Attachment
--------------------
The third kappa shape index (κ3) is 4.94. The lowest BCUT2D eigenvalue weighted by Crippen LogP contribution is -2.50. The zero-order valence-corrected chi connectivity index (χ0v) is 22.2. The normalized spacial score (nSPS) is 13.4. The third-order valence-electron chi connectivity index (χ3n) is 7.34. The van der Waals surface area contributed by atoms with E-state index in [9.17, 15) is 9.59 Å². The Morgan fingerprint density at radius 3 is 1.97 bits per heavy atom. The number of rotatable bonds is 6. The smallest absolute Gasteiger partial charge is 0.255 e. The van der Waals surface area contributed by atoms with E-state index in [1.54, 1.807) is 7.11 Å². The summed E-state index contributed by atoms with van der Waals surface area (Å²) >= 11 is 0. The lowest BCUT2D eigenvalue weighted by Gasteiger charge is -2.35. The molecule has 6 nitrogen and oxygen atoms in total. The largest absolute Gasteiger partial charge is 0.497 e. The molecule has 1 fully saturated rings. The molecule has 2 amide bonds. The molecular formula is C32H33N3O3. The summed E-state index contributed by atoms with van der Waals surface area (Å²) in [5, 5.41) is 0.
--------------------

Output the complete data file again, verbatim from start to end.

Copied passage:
The third kappa shape index (κ3) is 4.94. The lowest BCUT2D eigenvalue weighted by Crippen LogP contribution is -2.50. The zero-order valence-corrected chi connectivity index (χ0v) is 22.2. The normalized spacial score (nSPS) is 13.4. The third-order valence-electron chi connectivity index (χ3n) is 7.34. The van der Waals surface area contributed by atoms with E-state index in [9.17, 15) is 9.59 Å². The Morgan fingerprint density at radius 3 is 1.97 bits per heavy atom. The number of rotatable bonds is 6. The smallest absolute Gasteiger partial charge is 0.255 e. The van der Waals surface area contributed by atoms with E-state index in [1.54, 1.807) is 7.11 Å². The summed E-state index contributed by atoms with van der Waals surface area (Å²) >= 11 is 0. The lowest BCUT2D eigenvalue weighted by Gasteiger charge is -2.35. The molecule has 6 nitrogen and oxygen atoms in total. The largest absolute Gasteiger partial charge is 0.497 e. The molecule has 1 fully saturated rings. The molecule has 2 amide bonds. The molecular formula is C32H33N3O3. The summed E-state index contributed by atoms with van der Waals surface area (Å²) in [5, 5.41) is 0.